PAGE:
As the pandemic continues, substance use disorder (SUD) has been on the rise. Recent data shows over 93,000 reported drug overdoses during 2020, which is the highest on record and nearly a 30% increase from 2019. The shortage of providers in this industry has only worsened the crisis for many individuals, families, and communities. Peer support has been a widely used treatment plan for these conditions (e.g. AA programs), but even these programs are struggling to manage the high demand. An innovative company in the SUD space, Marigold Health, provides a virtual peer support network that has scaled to meet the needs of many individuals with SUD. Shrenik Jain, Founder & CEO, sat down with us to discuss the importance of the virtual aspect of peer support, Marigold’s success working in Medicaid, and what’s ahead for the company.
1. Why is now the time for this sort of solution in the market?
We face an acute shortage of behavioral health providers, and everyone is struggling with patient engagement. Millions of dollars have been invested to make proactive interventions such as counseling and medication-assisted treatment for substance use disorders more accessible, but still only a small minority of those in need receive services consistently.
Peer support, the use of trained individuals in recovery to support others on a similar journey, has been demonstrated to engage patients who may not be willing or able to utilize other services, and is reimbursed by Medicaid in over 40 states. However, the reach of peer support has been limited – grassroots groups such as 12 Steps aren’t integrated with the larger care team and existing phone-based peer coaching programs cannot serve enough individuals to impact the health of a population.
Marigold’s virtual peer support program combines intensive 1-1 supports with 24/7 access to anonymous group chats where patients support each other. When we enter a market, we build a local team of certified peers who embed in existing primary care and behavioral health providers to sign patients up for our app. Once in our online community, we have a set of technology tools that allow our peers to coordinate with others of the care team to respond to patient needs expressed in groups.
In short, we are a virtual provider focused on driving patient engagement and developing a new workforce of behavioral health providers.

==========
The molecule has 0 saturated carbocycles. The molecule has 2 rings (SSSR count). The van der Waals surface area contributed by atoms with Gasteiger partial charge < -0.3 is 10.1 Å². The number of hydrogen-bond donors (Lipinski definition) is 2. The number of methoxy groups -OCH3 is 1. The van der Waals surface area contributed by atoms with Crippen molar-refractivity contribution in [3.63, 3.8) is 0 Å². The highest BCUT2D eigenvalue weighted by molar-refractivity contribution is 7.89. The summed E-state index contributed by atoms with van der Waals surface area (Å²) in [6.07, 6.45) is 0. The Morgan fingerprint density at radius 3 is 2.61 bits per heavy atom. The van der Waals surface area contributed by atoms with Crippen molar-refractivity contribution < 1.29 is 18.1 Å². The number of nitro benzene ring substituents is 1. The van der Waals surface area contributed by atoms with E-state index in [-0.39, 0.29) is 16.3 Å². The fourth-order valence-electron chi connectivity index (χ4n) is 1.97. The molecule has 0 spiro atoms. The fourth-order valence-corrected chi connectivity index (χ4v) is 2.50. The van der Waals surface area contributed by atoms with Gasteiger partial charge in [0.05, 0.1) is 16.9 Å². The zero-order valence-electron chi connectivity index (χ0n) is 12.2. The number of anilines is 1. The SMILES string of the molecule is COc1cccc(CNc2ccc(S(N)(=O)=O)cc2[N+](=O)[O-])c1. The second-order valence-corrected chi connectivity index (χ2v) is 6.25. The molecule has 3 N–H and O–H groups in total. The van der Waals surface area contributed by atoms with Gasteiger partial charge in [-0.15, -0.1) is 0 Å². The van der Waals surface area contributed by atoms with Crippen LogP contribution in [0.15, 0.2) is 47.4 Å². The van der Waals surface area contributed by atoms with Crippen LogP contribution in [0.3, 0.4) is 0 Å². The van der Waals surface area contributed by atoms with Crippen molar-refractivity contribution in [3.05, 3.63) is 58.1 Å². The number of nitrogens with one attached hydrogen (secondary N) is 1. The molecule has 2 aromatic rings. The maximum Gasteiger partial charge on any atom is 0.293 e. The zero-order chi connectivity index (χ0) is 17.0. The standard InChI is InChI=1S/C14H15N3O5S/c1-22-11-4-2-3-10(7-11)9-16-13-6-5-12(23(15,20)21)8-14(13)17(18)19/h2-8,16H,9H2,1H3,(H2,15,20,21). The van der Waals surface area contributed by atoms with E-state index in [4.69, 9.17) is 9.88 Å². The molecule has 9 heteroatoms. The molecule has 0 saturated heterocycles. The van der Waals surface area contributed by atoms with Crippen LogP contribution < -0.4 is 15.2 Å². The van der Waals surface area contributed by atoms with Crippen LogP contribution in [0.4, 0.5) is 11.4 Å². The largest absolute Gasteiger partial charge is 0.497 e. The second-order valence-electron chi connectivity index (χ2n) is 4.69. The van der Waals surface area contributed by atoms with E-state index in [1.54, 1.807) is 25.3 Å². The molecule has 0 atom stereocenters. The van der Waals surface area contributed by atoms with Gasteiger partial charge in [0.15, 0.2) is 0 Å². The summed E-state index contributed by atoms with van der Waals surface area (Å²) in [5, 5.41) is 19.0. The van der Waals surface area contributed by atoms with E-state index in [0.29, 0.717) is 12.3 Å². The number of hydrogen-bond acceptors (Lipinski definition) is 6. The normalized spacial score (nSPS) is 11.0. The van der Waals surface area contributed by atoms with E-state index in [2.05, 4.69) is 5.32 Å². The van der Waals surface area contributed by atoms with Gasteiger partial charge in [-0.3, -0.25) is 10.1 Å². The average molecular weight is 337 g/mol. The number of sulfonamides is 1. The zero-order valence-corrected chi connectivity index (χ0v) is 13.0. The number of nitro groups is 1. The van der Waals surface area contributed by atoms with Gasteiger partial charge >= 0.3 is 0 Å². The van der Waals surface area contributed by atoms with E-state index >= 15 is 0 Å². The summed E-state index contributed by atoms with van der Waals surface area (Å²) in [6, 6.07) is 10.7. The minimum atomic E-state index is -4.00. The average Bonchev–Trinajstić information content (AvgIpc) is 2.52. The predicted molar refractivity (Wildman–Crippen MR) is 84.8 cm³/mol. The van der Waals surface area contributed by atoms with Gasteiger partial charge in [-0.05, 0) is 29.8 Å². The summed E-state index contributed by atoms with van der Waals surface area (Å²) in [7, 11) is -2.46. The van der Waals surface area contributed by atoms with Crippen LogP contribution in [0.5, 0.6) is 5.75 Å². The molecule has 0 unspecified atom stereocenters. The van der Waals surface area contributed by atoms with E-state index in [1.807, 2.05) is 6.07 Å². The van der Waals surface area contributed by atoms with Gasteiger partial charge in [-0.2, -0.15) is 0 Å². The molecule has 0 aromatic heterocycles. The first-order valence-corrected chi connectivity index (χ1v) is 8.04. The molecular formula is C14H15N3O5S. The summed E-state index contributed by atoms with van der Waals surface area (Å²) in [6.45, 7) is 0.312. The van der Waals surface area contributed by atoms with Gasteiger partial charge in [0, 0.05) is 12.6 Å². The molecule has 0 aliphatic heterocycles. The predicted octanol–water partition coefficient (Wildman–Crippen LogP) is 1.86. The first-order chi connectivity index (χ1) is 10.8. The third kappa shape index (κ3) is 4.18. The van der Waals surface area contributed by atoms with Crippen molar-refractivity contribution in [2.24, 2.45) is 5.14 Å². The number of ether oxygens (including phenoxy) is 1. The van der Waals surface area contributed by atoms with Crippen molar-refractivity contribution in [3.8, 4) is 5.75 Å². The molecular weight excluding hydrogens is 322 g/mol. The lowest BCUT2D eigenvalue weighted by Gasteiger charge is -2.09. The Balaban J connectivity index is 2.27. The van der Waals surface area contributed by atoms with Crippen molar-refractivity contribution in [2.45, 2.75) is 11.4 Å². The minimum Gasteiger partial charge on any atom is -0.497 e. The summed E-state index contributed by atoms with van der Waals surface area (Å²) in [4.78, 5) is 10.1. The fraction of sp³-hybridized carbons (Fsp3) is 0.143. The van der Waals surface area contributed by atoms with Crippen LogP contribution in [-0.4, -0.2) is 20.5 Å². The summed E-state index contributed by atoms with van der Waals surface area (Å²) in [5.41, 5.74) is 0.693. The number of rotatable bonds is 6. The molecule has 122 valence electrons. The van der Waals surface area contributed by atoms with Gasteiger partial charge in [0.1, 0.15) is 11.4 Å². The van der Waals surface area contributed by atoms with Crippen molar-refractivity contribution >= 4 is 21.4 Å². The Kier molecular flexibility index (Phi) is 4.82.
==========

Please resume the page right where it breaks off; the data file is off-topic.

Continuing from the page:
2. You have some exciting health plan partnerships and study results, tell us more.
We have seen a lot of success working in Medicaid: Medicaid MCOs often have strong relationships with local providers and government stakeholders that we can partner with then rapidly enroll a large member base. One of our biggest advantages is patient acceptability: 70-90% of patients we approach are willing to enroll and give our text groups a try.
In Delaware for example, Marigold partnered with a Medicaid plan to engage members with substance use disorder (SUD) and increase their utilization of proactive services such as MAT. Within 5 months, 2 DE-based peers had provided support to 900 plan members, almost 13k messages were sent in 15 themed support groups, and we signed referral partnerships with agencies collectively delivering ~80% of methadone care statewide. We structured a bundle (alternative payment model) with the plan that allowed us to rapidly expand eligibility to all members following an initial pilot.
3. Congrats on the new funding! What is ahead for Marigold Health?
The funding is all going into growth, primarily growing the team as we enter new states. Our goal is to build the most capable peer workforce in the country, whose recovery experience includes a full spectrum of mental health disorders and challenges beyond substance use alone.
In our other departments, we are currently searching for a Clinical Director to report directly to our Chief Medical Officer and further develop programming, as well as a Director of Growth, who will work directly with the CEO to build plan partnerships.